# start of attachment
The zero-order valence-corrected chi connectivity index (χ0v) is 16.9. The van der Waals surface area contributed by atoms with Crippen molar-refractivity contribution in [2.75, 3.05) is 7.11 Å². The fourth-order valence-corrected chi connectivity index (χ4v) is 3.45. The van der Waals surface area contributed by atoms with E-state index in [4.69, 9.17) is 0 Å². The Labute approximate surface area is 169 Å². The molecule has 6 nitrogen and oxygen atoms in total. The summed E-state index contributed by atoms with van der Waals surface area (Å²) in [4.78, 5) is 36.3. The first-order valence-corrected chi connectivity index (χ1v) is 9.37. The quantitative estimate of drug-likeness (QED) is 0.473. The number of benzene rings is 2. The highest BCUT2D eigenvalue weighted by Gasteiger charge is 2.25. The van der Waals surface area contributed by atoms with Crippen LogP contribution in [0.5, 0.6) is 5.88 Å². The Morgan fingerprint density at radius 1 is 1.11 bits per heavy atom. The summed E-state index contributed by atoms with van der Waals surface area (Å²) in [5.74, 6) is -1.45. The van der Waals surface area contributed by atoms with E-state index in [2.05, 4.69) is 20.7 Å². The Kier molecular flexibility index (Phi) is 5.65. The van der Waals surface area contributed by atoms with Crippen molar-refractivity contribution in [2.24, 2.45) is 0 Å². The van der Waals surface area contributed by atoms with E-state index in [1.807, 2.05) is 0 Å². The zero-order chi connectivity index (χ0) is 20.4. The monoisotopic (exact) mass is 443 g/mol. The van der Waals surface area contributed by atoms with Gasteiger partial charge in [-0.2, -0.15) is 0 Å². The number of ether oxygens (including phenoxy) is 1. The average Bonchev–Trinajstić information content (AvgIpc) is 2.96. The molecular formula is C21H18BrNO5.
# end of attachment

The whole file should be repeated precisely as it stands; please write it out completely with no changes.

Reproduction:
The zero-order valence-corrected chi connectivity index (χ0v) is 16.9. The van der Waals surface area contributed by atoms with Crippen molar-refractivity contribution in [2.75, 3.05) is 7.11 Å². The fourth-order valence-corrected chi connectivity index (χ4v) is 3.45. The van der Waals surface area contributed by atoms with E-state index in [4.69, 9.17) is 0 Å². The Labute approximate surface area is 169 Å². The molecule has 6 nitrogen and oxygen atoms in total. The summed E-state index contributed by atoms with van der Waals surface area (Å²) in [4.78, 5) is 36.3. The first-order valence-corrected chi connectivity index (χ1v) is 9.37. The quantitative estimate of drug-likeness (QED) is 0.473. The number of benzene rings is 2. The highest BCUT2D eigenvalue weighted by Gasteiger charge is 2.25. The van der Waals surface area contributed by atoms with Crippen LogP contribution in [0.5, 0.6) is 5.88 Å². The Morgan fingerprint density at radius 1 is 1.11 bits per heavy atom. The summed E-state index contributed by atoms with van der Waals surface area (Å²) in [5.74, 6) is -1.45. The van der Waals surface area contributed by atoms with E-state index in [2.05, 4.69) is 20.7 Å². The Kier molecular flexibility index (Phi) is 5.65. The van der Waals surface area contributed by atoms with Crippen molar-refractivity contribution in [2.24, 2.45) is 0 Å². The van der Waals surface area contributed by atoms with E-state index in [1.807, 2.05) is 0 Å². The zero-order chi connectivity index (χ0) is 20.4. The monoisotopic (exact) mass is 443 g/mol. The van der Waals surface area contributed by atoms with Gasteiger partial charge in [-0.2, -0.15) is 0 Å². The number of ether oxygens (including phenoxy) is 1. The average Bonchev–Trinajstić information content (AvgIpc) is 2.96. The molecular formula is C21H18BrNO5.